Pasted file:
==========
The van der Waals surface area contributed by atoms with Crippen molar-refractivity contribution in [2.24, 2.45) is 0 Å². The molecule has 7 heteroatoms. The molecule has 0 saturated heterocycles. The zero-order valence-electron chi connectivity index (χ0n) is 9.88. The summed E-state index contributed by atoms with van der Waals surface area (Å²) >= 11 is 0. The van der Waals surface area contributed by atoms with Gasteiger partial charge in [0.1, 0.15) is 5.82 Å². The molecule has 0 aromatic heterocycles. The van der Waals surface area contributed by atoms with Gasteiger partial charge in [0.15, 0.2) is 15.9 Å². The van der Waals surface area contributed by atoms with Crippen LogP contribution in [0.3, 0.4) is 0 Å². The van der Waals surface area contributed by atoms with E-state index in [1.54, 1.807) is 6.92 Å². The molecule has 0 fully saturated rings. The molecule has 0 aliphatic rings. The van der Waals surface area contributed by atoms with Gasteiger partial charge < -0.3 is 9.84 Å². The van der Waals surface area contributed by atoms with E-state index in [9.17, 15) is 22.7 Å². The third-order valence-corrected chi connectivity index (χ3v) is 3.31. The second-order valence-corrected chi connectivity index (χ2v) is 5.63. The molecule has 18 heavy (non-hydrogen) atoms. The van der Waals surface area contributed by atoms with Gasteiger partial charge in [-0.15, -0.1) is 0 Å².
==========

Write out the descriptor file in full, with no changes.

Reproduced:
The van der Waals surface area contributed by atoms with Crippen molar-refractivity contribution in [2.24, 2.45) is 0 Å². The molecule has 7 heteroatoms. The molecule has 0 saturated heterocycles. The zero-order valence-electron chi connectivity index (χ0n) is 9.88. The summed E-state index contributed by atoms with van der Waals surface area (Å²) >= 11 is 0. The van der Waals surface area contributed by atoms with Gasteiger partial charge in [0.1, 0.15) is 5.82 Å². The molecule has 0 aromatic heterocycles. The van der Waals surface area contributed by atoms with Gasteiger partial charge in [0.15, 0.2) is 15.9 Å². The van der Waals surface area contributed by atoms with Crippen LogP contribution in [0.3, 0.4) is 0 Å². The van der Waals surface area contributed by atoms with E-state index in [1.54, 1.807) is 6.92 Å². The molecule has 0 fully saturated rings. The molecule has 0 aliphatic rings. The van der Waals surface area contributed by atoms with Gasteiger partial charge < -0.3 is 9.84 Å². The van der Waals surface area contributed by atoms with E-state index in [9.17, 15) is 22.7 Å². The third-order valence-corrected chi connectivity index (χ3v) is 3.31. The second-order valence-corrected chi connectivity index (χ2v) is 5.63. The molecule has 18 heavy (non-hydrogen) atoms. The van der Waals surface area contributed by atoms with Gasteiger partial charge in [-0.15, -0.1) is 0 Å².